Sunday, 26 August 2012

It will always be a first step...

With deep regret Explorers, I must inform you of the death of Neil Armstrong the first man who set foot on the moon in 1969. He died aged 82.

Neil took to the air aged just 6 with his  father, where he developed a love for flying and later flew Navy fighter jets in the Korean war in the 50s and then joined the Space programme in 1962.

Though this great man has unfortunately passed away, he will always be remembered for his advancement in space exploration, and for his famous quote: 'That's one small step for man, one giant leap for mankind'.

Saturday, 18 August 2012

What book are you reading?

So we know that the demand for storing any large piece of data onto something really small is getting really competitive, and so is the need for encrypting files. So just to prove a point, a book has been encoded into DNA.

The scientists have encoded 11 pictures, 53,000 words and a computer program, which makes this the largest thing ever stored in DNA (bar anything natural like you!). Apparently the cost of DNA coding is falling so rapidly that in a few decades or even years it could be the cheapest way to store large amounts of data.

Normal data is stored in binary coding so made of zeros and ones, but by using DNA they use G,T,C and A. However to help minimise "translating" it wrong, they stuck to binary coding using A and C as zero and T and G as one.

Though this sounds really exciting, especially as the knowledge of DNA hasn't been around for that long but it's also rather bizarre. How are we (non scientists) meant to be able to read this DNA? Unless we had a translator.

So dear Explorers please cling to the words which you see on the screen, for soon they may only be made up of 4 letters.

Explorer Fact: 1g off DNA can hold 455 billion gigabytes, which is a ridiculous amount of information.

Climbing higher up the tree.

Explorers, we all come to that stage in life where we need to climb to the higher branch, and so that is what I must do. Having finished my stint on a lower branch this coming summer I am progressing to a higher branch. Whoop Whoop.

Explorer Fact: It's jolly high up here!

Friday, 10 August 2012

Weird chemical names...

In the world of science, you would think that scientists are clever and wouldn't name chemicals strangely. Think again. Well, probably when they first named the chemical they didn't see the funny side to the chemicals and that's because the majority of these chemicals are volatile and have dangerous reactions.


This molecule is found in the roots of the Aniba megaphylla roots. This molecule is not limited to just being produced by nature it is also able to be made by man. Its molecular formula is C22H30O6.
 Angelic acid
(Z)-2-methylbut-2-enoic acid
This acid is also found in nature. It is found in roots of the Garden Angelica and is also used as a mechanism by beetles to prevent them from being eaten. This acid is malodorous and has a sour taste (which is good for the beetle as it provides them with a speedy get-away!). Its molecular formula is C5H8O2.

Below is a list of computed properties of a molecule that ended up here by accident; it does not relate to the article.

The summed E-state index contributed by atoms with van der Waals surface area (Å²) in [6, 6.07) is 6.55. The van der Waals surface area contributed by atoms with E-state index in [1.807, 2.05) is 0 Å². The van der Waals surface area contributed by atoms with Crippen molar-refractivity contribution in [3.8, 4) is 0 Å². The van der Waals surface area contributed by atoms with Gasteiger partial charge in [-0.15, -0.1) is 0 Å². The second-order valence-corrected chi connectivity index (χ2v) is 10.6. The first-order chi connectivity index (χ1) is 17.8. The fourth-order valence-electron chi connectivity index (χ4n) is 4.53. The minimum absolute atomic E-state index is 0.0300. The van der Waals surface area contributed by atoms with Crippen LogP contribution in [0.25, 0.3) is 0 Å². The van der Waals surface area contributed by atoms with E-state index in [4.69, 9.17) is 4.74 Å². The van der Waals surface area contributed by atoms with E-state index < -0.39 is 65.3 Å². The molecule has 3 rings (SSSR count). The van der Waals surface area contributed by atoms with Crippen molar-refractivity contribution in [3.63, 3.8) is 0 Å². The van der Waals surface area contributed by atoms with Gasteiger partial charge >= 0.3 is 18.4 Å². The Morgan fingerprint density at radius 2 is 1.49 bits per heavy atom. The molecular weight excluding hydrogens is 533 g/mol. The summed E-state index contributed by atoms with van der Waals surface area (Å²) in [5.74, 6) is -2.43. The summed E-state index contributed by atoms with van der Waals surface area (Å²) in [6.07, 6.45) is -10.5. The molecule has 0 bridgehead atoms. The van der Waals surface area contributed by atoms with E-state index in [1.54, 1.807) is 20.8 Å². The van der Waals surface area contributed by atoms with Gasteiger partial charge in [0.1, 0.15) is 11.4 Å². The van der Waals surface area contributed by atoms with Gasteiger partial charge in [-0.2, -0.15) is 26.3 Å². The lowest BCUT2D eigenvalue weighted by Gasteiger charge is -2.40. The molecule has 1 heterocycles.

Obviously gets its name from its appearance. But this molecule does not exist in reality but only in theory due to the strain the square shape would place on the Carbon-Carbon bonds. However a "broken" version of this molecule has been made and it only has 3 squares. Its molecular formula is C9H12
 Traumatic Acid
dodec-2-enedioic acid
This acid also appears in nature. As you could guess from the name, it has something to do with trauma or traumatic incidents. Well that's correct. Traumatic acid is used by plants to "heal" themselves. The acid stimulates cell division so the plant produces more cells near the trauma site to form a protective layer and ultimately close the "wound". It's the plant version of humans forming scabs when they injure themselves. The molecular formula is C12H20O4.

So fear not explorers, though these chemicals have long scientific names they also have these weird and wacky nicknames too. So be ready to impress your friends by sprouting these out the nibs of your pens.

Monday, 6 August 2012

Spider Man!

Imagine being a little tiny spider, creeping through your habitat where you are discovered and named after an esteemed British nature journalist...

Well, this happened to the Prethopalpus attenboroughi. It is a spider which is found solely on Horn Island just off of Queensland, and was named after Sir David Attenborough (in appreciation of over 60 years of his contribution to documenting nature). This tiny spider is little over a millimetre (1.04mm) long. Its name in English is Attenborough's goblin spider.

Although this is not the first species to be named after the famed Sir, he took the accolade with such grace. After myself watching some of his documentaries, I have become fascinated and mesmerised with his commentary and his nature programs which are second-to-none.

So it seems that Spider Man is not reserved solely to the pages of a comic, or the screen of film, but they also belong in the land of Oz.

Wednesday, 1 August 2012

Moveover days of black and white...HELLO 3D

The days after WW2 were blessed with the TV set, which were not like the modern day LED and 3D smart TVs, these babies were powered by vacuum tubes and cathode ray tubes. Till 1953, TV was in pure monochrome (black and white), then the magical world of multicolour was born (see the Wizard of Oz).

Weirdly the translation of television is derived from Greek and Latin and roughly translates to "far sight".

With the development of TVs and the bid for producers to be the best, I'm currently waiting for the production of a portable holographic TV encapsuled in a watch.